Like other employers today, insurers are working to keep rising health care costs for their employees in check. That's what started the ball rolling at Humana five years ago, when the insurer faced an estimated 15 percent cost increase for health care expenses for the second year in a row, says Deborah Triplett, director of benefit programs for employees, which Human calls "associates."
"Even though Humana is a provider of health plan products, we are also an employer with 14,000 associates. At the time, we were spending about $50 million a year on health care, and if we spent another 15 percent, that was money that we couldn't spend on capital improvement or on enhancing other benefits. We said, This has got to stop."
Humana's president and CEO, Mike McCallister, set out to solve the problem for Humana as well as its clients, forming a team to address the problem, Triplett says. From the beginning, the company outlined a strategy to test proposed ideas with its employees first, she adds.
"Humana was going to be a laboratory and a showcase," she explains. "That meant we would roll out these new products and ideas to our associates, get their feedback, take the information about what they liked, what they didn't like, and what would have made it a better experience, and use that to enhance the products we would roll out to customers."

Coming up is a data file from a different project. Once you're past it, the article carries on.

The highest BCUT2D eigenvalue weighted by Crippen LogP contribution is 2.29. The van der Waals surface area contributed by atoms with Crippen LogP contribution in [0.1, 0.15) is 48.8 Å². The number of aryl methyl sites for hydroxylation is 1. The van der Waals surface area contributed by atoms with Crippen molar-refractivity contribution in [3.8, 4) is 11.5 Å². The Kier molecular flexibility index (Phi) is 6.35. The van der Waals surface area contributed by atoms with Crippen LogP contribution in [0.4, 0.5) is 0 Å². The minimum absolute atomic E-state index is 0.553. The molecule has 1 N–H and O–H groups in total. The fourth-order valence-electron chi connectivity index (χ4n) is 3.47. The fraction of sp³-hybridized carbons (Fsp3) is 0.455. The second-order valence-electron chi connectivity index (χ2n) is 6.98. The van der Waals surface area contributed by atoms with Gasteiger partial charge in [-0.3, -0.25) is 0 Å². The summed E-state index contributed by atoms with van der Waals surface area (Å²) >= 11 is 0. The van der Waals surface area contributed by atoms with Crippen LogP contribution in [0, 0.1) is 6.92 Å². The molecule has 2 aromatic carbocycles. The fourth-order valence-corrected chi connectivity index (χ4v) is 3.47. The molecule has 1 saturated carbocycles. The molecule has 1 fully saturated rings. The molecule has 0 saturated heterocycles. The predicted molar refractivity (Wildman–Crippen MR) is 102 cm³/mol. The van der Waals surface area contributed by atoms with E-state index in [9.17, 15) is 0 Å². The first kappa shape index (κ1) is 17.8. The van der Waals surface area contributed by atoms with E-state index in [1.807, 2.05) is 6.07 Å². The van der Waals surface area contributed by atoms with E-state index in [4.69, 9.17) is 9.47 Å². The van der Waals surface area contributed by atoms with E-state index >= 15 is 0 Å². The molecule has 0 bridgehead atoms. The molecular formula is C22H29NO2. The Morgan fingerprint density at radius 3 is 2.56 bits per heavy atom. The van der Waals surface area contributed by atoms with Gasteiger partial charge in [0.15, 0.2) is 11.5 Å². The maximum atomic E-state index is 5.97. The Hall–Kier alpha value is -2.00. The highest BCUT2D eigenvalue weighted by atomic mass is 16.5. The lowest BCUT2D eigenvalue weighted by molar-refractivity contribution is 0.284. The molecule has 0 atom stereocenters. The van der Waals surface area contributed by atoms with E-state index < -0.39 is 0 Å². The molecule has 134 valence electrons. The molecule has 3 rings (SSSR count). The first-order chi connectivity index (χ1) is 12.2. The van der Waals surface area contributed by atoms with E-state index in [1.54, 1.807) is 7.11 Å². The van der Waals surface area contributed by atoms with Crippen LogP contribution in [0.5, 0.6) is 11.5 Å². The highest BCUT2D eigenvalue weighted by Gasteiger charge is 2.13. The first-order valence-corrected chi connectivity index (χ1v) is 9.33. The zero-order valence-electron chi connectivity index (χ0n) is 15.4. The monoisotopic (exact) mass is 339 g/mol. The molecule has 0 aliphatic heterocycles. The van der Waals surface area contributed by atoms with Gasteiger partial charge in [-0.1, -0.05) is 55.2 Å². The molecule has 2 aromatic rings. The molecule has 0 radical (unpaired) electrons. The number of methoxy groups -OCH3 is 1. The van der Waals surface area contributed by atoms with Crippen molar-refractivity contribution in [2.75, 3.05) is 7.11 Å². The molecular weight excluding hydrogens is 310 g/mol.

In 2001, the company offered about 4,500 employees in its Louisville headquarters six coverage options, which ranged from an HMO to the company's first consumer choice plans, one of which included a $1,000 deductible and paid 80 percent of an employee's health care costs. The following year, Humana gave those employees more choices, all based on decision points such as how much a deductible should be, what coinsurance rates they wanted to pay, and what pharmacy benefit was right for them.
The third year, all of Humana's employees were able to select from options designed around various decision points and were offered a health reimbursement account as well. HMOs were dropped as an option.
Humana's first outside customer signed on after the first year of the pilot test.
Online tools for non-math majors
Throughout the changes, Humana emphasized that employees should play an active role in managing their care and their benefits, and the company began to provide online tools to help them make decisions, Triplett says.
Those tools were some of the first things to change based on employee feedback, she says. In the first year, the company offered only a very basic application designed to help people chose their benefits. Just 6 percent of eligible employees selected a consumer choice plan, Triplett says. "We found out that it was the accountants, underwriters, and actuaries who chose these plans. Anyone who did the math figured out that these plans were pretty good."
The next year, then, the company designed an online tool to show the value of various options to employees who weren't math majors. It also included a sweeping list of plans based on all available selections. Employees, says Triplett, said that was too much information. Today's online tools walk employees through each decision.